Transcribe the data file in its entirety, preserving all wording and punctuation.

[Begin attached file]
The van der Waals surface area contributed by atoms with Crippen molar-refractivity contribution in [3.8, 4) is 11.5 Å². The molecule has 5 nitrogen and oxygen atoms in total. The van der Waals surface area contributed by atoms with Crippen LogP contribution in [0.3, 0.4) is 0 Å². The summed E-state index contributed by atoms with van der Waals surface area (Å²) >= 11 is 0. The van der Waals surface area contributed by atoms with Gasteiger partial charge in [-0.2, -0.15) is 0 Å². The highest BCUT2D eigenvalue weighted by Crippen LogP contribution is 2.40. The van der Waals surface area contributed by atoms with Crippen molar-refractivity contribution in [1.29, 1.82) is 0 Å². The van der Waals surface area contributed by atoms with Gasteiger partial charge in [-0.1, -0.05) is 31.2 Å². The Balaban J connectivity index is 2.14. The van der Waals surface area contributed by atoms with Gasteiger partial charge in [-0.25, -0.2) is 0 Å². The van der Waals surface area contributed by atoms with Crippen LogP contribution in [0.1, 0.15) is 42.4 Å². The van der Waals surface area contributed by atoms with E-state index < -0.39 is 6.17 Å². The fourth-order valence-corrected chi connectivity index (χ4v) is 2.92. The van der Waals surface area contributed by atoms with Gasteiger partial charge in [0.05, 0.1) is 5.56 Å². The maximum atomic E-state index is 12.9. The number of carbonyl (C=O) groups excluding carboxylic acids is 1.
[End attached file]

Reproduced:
The van der Waals surface area contributed by atoms with Crippen molar-refractivity contribution in [3.8, 4) is 11.5 Å². The molecule has 5 nitrogen and oxygen atoms in total. The van der Waals surface area contributed by atoms with Crippen LogP contribution in [0.3, 0.4) is 0 Å². The summed E-state index contributed by atoms with van der Waals surface area (Å²) >= 11 is 0. The van der Waals surface area contributed by atoms with Gasteiger partial charge in [-0.2, -0.15) is 0 Å². The highest BCUT2D eigenvalue weighted by Crippen LogP contribution is 2.40. The van der Waals surface area contributed by atoms with Crippen molar-refractivity contribution in [1.29, 1.82) is 0 Å². The van der Waals surface area contributed by atoms with Gasteiger partial charge in [-0.1, -0.05) is 31.2 Å². The Balaban J connectivity index is 2.14. The van der Waals surface area contributed by atoms with Gasteiger partial charge in [-0.25, -0.2) is 0 Å². The van der Waals surface area contributed by atoms with Crippen LogP contribution in [0.1, 0.15) is 42.4 Å². The van der Waals surface area contributed by atoms with E-state index < -0.39 is 6.17 Å². The fourth-order valence-corrected chi connectivity index (χ4v) is 2.92. The van der Waals surface area contributed by atoms with Gasteiger partial charge in [0.05, 0.1) is 5.56 Å². The maximum atomic E-state index is 12.9. The number of carbonyl (C=O) groups excluding carboxylic acids is 1.